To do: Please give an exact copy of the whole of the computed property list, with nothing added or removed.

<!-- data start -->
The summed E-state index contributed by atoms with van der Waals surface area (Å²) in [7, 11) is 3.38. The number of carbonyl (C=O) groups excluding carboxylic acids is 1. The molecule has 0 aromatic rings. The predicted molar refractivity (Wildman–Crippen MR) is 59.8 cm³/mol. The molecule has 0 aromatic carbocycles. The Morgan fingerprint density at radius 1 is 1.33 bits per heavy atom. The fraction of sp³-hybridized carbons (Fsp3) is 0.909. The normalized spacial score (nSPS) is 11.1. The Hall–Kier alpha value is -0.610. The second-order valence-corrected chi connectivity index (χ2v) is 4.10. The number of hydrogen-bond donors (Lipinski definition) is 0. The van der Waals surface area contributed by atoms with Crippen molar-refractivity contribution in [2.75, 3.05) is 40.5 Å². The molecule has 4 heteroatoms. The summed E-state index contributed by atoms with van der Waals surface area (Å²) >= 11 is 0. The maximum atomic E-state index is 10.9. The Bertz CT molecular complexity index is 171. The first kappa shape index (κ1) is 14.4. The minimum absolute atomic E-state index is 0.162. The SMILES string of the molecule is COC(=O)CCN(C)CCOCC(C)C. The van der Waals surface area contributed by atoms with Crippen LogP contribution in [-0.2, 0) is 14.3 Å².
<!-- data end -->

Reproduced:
The summed E-state index contributed by atoms with van der Waals surface area (Å²) in [7, 11) is 3.38. The number of carbonyl (C=O) groups excluding carboxylic acids is 1. The molecule has 0 aromatic rings. The predicted molar refractivity (Wildman–Crippen MR) is 59.8 cm³/mol. The molecule has 0 aromatic carbocycles. The Morgan fingerprint density at radius 1 is 1.33 bits per heavy atom. The fraction of sp³-hybridized carbons (Fsp3) is 0.909. The normalized spacial score (nSPS) is 11.1. The Hall–Kier alpha value is -0.610. The second-order valence-corrected chi connectivity index (χ2v) is 4.10. The number of hydrogen-bond donors (Lipinski definition) is 0. The van der Waals surface area contributed by atoms with Crippen molar-refractivity contribution in [2.75, 3.05) is 40.5 Å². The molecule has 4 heteroatoms. The summed E-state index contributed by atoms with van der Waals surface area (Å²) >= 11 is 0. The maximum atomic E-state index is 10.9. The Bertz CT molecular complexity index is 171. The first kappa shape index (κ1) is 14.4. The minimum absolute atomic E-state index is 0.162. The SMILES string of the molecule is COC(=O)CCN(C)CCOCC(C)C. The van der Waals surface area contributed by atoms with Crippen LogP contribution in [-0.2, 0) is 14.3 Å².